ASEAN KEY DESTINATIONS
Border observer deal now doubtful
Following the meeting, Natalegawa told reporters that the agreement had “exceeded my expectations”, praising the two countries for overcoming their differences. Yesterday, however, it appeared that they were back where they started.
Speaking to journalists in Bangkok, Kasit reportedly said Cambodia must withdraw its troops from territory adjacent to Preah Vihear that is claimed by both sides before the observers can be deployed.
Kasit’s comments echoed calls made by the Thai military in recent weeks as the two sides continued to bicker over the observer arrangement. At the Asean summit in Jakarta on Saturday, Prime Minister Hun Sen blasted this demand, saying it was “irrational and unacceptable” for a foreign country to demand the withdrawal of troops from what Cambodia sees as its territory. Cambodian Foreign Ministry spokesman Koy Kuong reiterated this stance yesterday, accusing Thailand of sabotaging this week’s agreement.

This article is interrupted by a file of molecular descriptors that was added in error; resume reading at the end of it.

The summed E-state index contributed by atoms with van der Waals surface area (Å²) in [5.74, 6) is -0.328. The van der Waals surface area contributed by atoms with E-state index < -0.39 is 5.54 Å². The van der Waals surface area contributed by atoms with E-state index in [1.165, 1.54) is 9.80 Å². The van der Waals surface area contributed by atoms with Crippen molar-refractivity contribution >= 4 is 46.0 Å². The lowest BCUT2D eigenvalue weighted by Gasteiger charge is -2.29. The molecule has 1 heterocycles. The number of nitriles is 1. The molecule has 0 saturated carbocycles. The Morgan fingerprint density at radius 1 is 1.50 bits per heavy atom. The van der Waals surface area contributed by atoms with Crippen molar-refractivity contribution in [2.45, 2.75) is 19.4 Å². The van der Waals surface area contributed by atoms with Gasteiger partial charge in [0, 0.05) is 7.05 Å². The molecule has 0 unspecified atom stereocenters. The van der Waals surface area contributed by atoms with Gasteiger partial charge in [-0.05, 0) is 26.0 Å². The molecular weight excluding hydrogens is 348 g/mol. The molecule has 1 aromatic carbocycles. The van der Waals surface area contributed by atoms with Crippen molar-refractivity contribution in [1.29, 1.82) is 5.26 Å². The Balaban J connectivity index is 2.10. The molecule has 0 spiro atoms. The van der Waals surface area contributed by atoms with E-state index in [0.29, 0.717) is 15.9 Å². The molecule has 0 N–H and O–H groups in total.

“We cannot do that. We will not allow any foreign country to oust Cambodian people from Cambodian territory,” he said. “This shows the unfaithfulness of the current Thai leadership, which is why we cannot trust them.”
The International Court of Justice in The Hague is set to convene a hearing later this month in a case brought by Cambodia requesting that the court reinterpret its 1962 judgment that awarded Preah Vihear to Cambodia. Cambodia has asked the court to also make a determination on the sovereignty of the territory surrounding the temple, and in the interim, to order Thai troops to withdraw from the area.
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